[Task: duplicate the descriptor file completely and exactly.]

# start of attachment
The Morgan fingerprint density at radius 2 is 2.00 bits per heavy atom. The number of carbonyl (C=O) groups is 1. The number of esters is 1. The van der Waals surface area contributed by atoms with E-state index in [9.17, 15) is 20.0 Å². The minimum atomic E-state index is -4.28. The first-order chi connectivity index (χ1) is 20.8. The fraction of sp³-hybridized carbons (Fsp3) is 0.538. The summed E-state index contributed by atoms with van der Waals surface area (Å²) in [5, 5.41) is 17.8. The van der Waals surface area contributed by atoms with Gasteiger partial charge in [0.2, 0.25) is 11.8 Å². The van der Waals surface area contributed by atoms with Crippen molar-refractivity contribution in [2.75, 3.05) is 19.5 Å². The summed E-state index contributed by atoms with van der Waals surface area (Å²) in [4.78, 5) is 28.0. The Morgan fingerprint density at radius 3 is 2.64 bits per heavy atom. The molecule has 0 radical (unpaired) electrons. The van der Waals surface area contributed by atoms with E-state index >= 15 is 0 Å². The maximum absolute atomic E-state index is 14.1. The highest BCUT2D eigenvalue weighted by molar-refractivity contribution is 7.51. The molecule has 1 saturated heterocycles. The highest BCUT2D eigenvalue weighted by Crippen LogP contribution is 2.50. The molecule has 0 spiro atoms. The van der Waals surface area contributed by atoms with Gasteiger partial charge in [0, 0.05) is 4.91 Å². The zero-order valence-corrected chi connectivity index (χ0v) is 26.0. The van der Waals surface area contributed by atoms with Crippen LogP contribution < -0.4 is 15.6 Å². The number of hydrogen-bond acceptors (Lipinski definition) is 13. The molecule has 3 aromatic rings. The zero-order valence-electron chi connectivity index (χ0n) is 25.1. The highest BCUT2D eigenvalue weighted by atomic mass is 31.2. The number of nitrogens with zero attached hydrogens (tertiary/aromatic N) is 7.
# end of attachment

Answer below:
The Morgan fingerprint density at radius 2 is 2.00 bits per heavy atom. The number of carbonyl (C=O) groups is 1. The number of esters is 1. The van der Waals surface area contributed by atoms with E-state index in [9.17, 15) is 20.0 Å². The minimum atomic E-state index is -4.28. The first-order chi connectivity index (χ1) is 20.8. The fraction of sp³-hybridized carbons (Fsp3) is 0.538. The summed E-state index contributed by atoms with van der Waals surface area (Å²) in [5, 5.41) is 17.8. The van der Waals surface area contributed by atoms with Gasteiger partial charge in [0.2, 0.25) is 11.8 Å². The van der Waals surface area contributed by atoms with Crippen molar-refractivity contribution in [2.75, 3.05) is 19.5 Å². The summed E-state index contributed by atoms with van der Waals surface area (Å²) in [4.78, 5) is 28.0. The Morgan fingerprint density at radius 3 is 2.64 bits per heavy atom. The molecule has 0 radical (unpaired) electrons. The van der Waals surface area contributed by atoms with E-state index >= 15 is 0 Å². The maximum absolute atomic E-state index is 14.1. The highest BCUT2D eigenvalue weighted by molar-refractivity contribution is 7.51. The molecule has 1 saturated heterocycles. The highest BCUT2D eigenvalue weighted by Crippen LogP contribution is 2.50. The molecule has 0 spiro atoms. The van der Waals surface area contributed by atoms with Gasteiger partial charge in [0, 0.05) is 4.91 Å². The zero-order valence-corrected chi connectivity index (χ0v) is 26.0. The van der Waals surface area contributed by atoms with Crippen LogP contribution < -0.4 is 15.6 Å². The number of hydrogen-bond acceptors (Lipinski definition) is 13. The molecule has 3 aromatic rings. The zero-order valence-electron chi connectivity index (χ0n) is 25.1. The highest BCUT2D eigenvalue weighted by atomic mass is 31.2. The number of nitrogens with zero attached hydrogens (tertiary/aromatic N) is 7.